Roman, the youngest speaker on the panel, said afterward that technology and culture had already become one in another and could open the doors for more and more potential.

“There’s an interesting intersection between technology and culture, where the technology becomes invisible and it’s all about the culture,” he said. “I think that’s a really exciting intersection to be at.”

Hunters Point library site dedicated


| aaltman@queenscourier.com

Interior_Cyber_center

Hunters Point bookworms can soon curl up with a good read just inches from home.

Queens Library announced plans to construct a new branch at the corner of Center Boulevard and 48th Avenue in Hunters Point. The 21,500-square-foot facility, built on the banks of the East River, will feature a cyber-center, roof terrace and communal garden as well as separate reading spaces for adults, teens and children. According to Queens Library spokesperson Joanne King, the building will place an emphasis on environmental preservation, implementing ecologically-sound features to create an entirely carbon neutral structure.

Library officials expect to feature free cultural events and educational programs at the facility.

The building — priced at $28.6 million — was designed by world-famous architect Steven Holl, who specializes in environmentally efficient buildings.

The neighborhood lobbied strongly for the library, tired of trekking to their closest facility at the Court Square branch. King said residents felt they deserved a communal place to gather, share ideas and relax.

“They’re going to have a community hub,” said King. “It’s going to be an anchor of education and culture in the community — a community space where people can just relax and be. It will be recognizable from across the river and in the community so it’s going to give some status to the community itself by having this iconic building there as well as all the services a library provides.”

The waterfront site was dedicated at a ceremony on Friday, October 5 with the help of Borough President Helen Marshall and Councilmember Jimmy Van Bramer. Students from P.S. 78 planted “trees of knowledge” during the Friday morning ceremony.

Dr. Don Dodelson, president of the group Friends of Hunters Point Library, was ecstatic that his outfit’s hard work had paid off.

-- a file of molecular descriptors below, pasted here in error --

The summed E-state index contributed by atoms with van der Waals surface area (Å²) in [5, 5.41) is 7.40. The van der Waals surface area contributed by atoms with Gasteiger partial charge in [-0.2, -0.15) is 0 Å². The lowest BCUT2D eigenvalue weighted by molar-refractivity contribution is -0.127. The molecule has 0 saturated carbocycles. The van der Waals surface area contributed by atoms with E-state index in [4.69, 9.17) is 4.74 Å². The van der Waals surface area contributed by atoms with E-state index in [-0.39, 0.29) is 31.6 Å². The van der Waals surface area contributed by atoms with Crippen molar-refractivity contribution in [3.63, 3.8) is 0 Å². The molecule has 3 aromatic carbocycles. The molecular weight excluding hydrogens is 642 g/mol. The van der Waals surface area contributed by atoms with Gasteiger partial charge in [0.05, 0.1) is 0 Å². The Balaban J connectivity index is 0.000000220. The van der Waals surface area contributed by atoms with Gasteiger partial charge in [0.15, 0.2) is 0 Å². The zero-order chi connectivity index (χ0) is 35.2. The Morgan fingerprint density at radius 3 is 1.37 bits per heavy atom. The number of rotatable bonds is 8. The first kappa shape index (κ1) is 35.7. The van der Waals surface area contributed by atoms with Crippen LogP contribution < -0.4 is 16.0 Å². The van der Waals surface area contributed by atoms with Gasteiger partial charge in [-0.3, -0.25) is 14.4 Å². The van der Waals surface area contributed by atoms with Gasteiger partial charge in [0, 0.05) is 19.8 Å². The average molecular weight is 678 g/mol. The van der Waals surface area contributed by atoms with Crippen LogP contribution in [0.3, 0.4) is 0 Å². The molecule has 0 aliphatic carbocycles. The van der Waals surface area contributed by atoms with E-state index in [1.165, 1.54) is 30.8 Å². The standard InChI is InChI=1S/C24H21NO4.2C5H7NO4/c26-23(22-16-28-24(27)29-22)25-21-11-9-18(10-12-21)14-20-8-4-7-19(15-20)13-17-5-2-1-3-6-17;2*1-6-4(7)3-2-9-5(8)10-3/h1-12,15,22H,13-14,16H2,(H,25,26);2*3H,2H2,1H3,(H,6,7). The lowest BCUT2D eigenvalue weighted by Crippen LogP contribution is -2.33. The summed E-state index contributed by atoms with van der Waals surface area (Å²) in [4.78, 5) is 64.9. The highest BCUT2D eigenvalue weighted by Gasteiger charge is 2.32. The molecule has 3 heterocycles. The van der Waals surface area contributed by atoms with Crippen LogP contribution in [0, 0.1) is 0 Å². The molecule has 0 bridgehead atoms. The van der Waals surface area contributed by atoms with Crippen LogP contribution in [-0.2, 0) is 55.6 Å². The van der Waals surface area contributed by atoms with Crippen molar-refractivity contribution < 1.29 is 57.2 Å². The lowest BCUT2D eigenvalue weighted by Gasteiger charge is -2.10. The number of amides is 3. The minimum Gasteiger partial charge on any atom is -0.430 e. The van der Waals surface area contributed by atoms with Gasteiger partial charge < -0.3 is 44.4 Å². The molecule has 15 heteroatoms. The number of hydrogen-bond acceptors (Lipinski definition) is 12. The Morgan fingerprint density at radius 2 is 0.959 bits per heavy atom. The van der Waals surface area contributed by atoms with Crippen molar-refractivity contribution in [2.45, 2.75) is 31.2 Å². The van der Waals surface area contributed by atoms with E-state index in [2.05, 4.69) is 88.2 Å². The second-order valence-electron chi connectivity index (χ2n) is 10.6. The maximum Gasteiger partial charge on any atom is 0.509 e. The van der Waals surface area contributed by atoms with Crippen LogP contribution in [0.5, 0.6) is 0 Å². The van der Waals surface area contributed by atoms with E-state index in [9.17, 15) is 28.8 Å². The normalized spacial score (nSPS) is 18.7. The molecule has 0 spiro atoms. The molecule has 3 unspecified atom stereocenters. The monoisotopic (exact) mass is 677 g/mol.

“It feels wonderful that the library is actually going to be and dedicating the ground is a huge step forward,” said Dodelson.

Dodelson hopes the library will become an all-encompassing community center, housing performances and gallery showcases as well as ceremonies such as weddings and recitals.

JetBlue sign lights up LIC


| brennison@queenscourier.com

Photo courtesy of the mayor's office

Queens has a new guiding light after the flip was switched on a JetBlue sign in the airlines new home, Long Island City.

Local leaders joined JetBlue executives turning on the nearly 40-foot tall sign that sits atop the Brewster Building.

“New York City’s iconic skyline is a little brighter tonight, thanks to the success of JetBlue,” said Mayor Michael Bloomberg. “It’s a great day for a company when it sees its name written in lights at the center of the global economy, and the new sign announces loud and clear that Long Island City is a world-class place to do business and create jobs.”

JetBlue is the largest domestic carrier at JFK, the mayor said, aiding in the city’s record-breaking tourism numbers.

The sign was designed as an honor to Long Island City’s other iconic landmarks, including the Pepsi and Silvercup symbols that welcome visitors journeying over the Queensboro Bridge. The sign will light up blue during the day and shine white at night, according to JetBlue spokesperson Allison Steinberg.

A zoning amendment was approved by the city council in April allowing the erection of the sign.

“The arrival of JetBlue in Long Island City is a milestone in the transformation of Queens Plaza, the gateway to Queens,” said Council Member Jimmy Van Bramer. “As this area continues to develop into one of New York City’s foremost neighborhoods to do business, I know JetBlue will continue to light the way for others who will choose to call Long Island City home.”

— Additional reporting by Alexa Altman

Students get new supplies thanks to pol


| aaltman@queenscourier.com

Photo courtesy of Jason Banrey